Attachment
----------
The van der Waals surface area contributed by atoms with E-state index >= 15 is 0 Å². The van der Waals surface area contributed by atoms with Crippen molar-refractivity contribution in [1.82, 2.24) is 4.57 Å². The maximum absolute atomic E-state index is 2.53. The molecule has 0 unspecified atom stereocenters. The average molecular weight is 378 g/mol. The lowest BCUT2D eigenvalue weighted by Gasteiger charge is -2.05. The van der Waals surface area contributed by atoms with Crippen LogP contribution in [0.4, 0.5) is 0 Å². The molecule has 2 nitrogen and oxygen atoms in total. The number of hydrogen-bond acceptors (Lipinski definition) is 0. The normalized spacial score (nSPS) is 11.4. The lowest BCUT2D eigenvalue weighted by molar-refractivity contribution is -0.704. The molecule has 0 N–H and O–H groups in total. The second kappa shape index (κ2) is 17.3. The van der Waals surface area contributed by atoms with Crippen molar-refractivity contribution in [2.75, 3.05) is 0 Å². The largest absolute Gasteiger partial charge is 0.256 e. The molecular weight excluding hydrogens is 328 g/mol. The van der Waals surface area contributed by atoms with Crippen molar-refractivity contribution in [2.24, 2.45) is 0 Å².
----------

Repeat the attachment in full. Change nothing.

The van der Waals surface area contributed by atoms with E-state index >= 15 is 0 Å². The van der Waals surface area contributed by atoms with Crippen molar-refractivity contribution in [1.82, 2.24) is 4.57 Å². The maximum absolute atomic E-state index is 2.53. The molecule has 0 unspecified atom stereocenters. The average molecular weight is 378 g/mol. The lowest BCUT2D eigenvalue weighted by Gasteiger charge is -2.05. The van der Waals surface area contributed by atoms with Crippen LogP contribution in [0.4, 0.5) is 0 Å². The molecule has 2 nitrogen and oxygen atoms in total. The number of hydrogen-bond acceptors (Lipinski definition) is 0. The normalized spacial score (nSPS) is 11.4. The lowest BCUT2D eigenvalue weighted by molar-refractivity contribution is -0.704. The molecule has 0 N–H and O–H groups in total. The second kappa shape index (κ2) is 17.3. The van der Waals surface area contributed by atoms with Crippen molar-refractivity contribution in [2.75, 3.05) is 0 Å². The largest absolute Gasteiger partial charge is 0.256 e. The molecular weight excluding hydrogens is 328 g/mol. The van der Waals surface area contributed by atoms with Crippen molar-refractivity contribution in [2.24, 2.45) is 0 Å².